Obituaries in the News
CHEVY CHASE, Md. (AP) _ Joe Glazer, a singer-songwriter who rallied union loyalists and sympathizers, died Tuesday. He was 88.
Glazer died at his home in Chevy Chase from non-Hodgkins lymphoma, said his wife, Mildred.
Glazer, often called Labor’s Troubadour, sang songs of solidarity on picket lines and union halls in almost every state. He also performed for many liberal politicians; in 1980, President Jimmy Carter invited him to play at the White House.
He recorded more than 30 albums, wrote a book about labor music, recorded the songs of others and helped recruit a new generation of protest singers.
Glazer wrote his best-known song, ``The Mills Weren’t Made of Marble,″ in 1947. It tells of a millworker’s dream of a happy heaven where ``nobody ever got tired and nobody ever grew old.″
Glazer joined the textile workers as an assistant education director and seized upon his boss’ suggestion to use a guitar to rally workers.
He moved on to the rubber workers union in Akron, Ohio, where he was education director.
In 1950, Glazer and the Elm City Four recorded a version of the anthem of the civil rights movement, ``We Shall Overcome.″
Glazer joined the Kennedy administration in 1961 as a labor information officer for the United States Information Agency. Besides explaining American current events to foreigners, he was regularly sent abroad to sing protest songs.
Glazer resigned from the agency after Ronald Reagan was inaugurated and soon began composing songs, like ``Jellybean Blues,″ satirizing the president.
PARIS (AP) _ Henri Jayer, a master of supremely concentrated, immaculately balanced pinot noir who was viewed by many connoisseurs to be the finest Burgundy winemaker of his generation, died Wednesday. He was 84.
He died at a medical clinic in the eastern city of Dijon after a long battle with prostate cancer, said his daughter, Dominique Rolin.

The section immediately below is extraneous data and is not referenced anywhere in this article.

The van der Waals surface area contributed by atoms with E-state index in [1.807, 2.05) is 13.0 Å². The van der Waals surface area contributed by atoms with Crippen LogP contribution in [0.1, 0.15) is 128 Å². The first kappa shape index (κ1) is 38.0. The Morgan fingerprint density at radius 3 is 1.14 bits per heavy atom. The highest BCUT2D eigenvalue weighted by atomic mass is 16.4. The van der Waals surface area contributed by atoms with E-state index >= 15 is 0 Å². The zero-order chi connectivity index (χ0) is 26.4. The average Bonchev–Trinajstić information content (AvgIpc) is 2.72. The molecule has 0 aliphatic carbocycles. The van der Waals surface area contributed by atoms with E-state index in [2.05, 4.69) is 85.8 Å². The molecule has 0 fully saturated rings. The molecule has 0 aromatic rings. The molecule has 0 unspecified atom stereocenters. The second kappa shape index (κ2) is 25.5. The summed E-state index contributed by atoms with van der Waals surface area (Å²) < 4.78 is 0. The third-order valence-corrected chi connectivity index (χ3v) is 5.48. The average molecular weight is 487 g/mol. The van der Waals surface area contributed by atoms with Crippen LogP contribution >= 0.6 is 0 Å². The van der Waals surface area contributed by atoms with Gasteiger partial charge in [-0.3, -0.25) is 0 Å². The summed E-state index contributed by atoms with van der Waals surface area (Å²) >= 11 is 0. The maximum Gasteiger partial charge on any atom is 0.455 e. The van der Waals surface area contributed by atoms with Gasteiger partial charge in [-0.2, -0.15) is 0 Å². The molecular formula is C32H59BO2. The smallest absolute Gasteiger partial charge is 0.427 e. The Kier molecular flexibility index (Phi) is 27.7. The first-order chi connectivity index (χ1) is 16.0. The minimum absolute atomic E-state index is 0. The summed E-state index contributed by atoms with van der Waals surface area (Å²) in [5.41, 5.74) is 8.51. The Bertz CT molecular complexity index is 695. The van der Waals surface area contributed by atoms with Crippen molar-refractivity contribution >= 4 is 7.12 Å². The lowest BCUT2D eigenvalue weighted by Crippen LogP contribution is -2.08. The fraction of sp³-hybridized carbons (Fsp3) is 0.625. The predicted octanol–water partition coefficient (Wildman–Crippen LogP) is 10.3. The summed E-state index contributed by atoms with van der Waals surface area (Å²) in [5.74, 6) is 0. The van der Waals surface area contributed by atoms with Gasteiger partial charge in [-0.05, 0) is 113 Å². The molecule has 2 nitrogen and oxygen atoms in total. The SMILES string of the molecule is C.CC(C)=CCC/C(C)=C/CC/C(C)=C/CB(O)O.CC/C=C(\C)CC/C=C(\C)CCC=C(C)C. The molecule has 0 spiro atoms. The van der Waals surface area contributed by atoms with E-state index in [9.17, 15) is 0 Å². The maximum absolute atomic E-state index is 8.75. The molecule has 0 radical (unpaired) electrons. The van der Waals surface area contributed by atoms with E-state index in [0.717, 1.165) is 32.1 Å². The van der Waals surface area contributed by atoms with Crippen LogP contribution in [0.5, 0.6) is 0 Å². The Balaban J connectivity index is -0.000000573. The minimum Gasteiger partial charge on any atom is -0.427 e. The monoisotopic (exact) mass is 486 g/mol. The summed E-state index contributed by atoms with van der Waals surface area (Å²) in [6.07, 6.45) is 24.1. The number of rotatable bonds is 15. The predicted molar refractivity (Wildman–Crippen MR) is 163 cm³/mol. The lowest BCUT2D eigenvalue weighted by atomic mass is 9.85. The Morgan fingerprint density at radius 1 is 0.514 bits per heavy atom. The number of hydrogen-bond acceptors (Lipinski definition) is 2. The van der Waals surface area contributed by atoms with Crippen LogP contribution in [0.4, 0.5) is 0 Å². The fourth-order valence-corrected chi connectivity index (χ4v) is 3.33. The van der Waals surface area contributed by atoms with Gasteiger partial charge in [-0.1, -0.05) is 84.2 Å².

Jayer’s prize-winning wines gained a worldwide reputation for excellence and for versatility _ drinkable both young and old.
Jayer shunned many technical innovations in winemaking and disliked uniformity in wines. Instead, he used only minimal interventions in the winery to avoid masking the unique flavors and aromas of each particular vineyard.
The son of a winegrower, Jayer quit school at age 16 to work the fields after his two older brothers left to fight in World War II. Over the years, he purchased new plots, but never cultivated more than about 17 acres, said Alain Hayat, owner of Paris’ Parc Aux Cerfs restaurant and editor of the wine review The Red and the White.
Dean Everett Wooldridge
SANTA BARBARA, Calif. (AP) _ Dean Everett Wooldridge, a physicist who co-founded aerospace giant TRW Inc. and helped develop the nation’s intercontinental ballistic missile program, died Wednesday. He was 93.
Wooldridge died of pneumonia at Cottage Hospital in Santa Barbara, said his son James Wooldridge.
Born in Chickasha, Okla., Wooldridge graduated from high school at 14 and received a master’s degree from the University of Oklahoma at 20. He also received a doctorate in physics at the California Institute of Technology.
Wooldridge worked at Bell Laboratories in New York, where he was put in charge of developing the first airborne fire-control systems during World War II. He later headed an Army ordnance study that led to the development of the Nike guided missile.
In the late 1940s, Wooldridge joined former Caltech classmate Simon Ramo at Hughes Aircraft Co. They developed an electronic fire-control system for the Air Force that became a standard for fighter aircraft.
They left Hughes to start their own company, Ramo-Wooldridge, which merged with its financial backer, Thompson Products, in 1958 and was eventually renamed TRW.
The company was credited with revolutionizing missile technology that helped drive the U.S. weapons development during the early years of the Cold War.
At the age of 49, Wooldridge retired and separated himself from the aerospace industry. TRW was acquired by Northrop Grumman Corp. in 2002.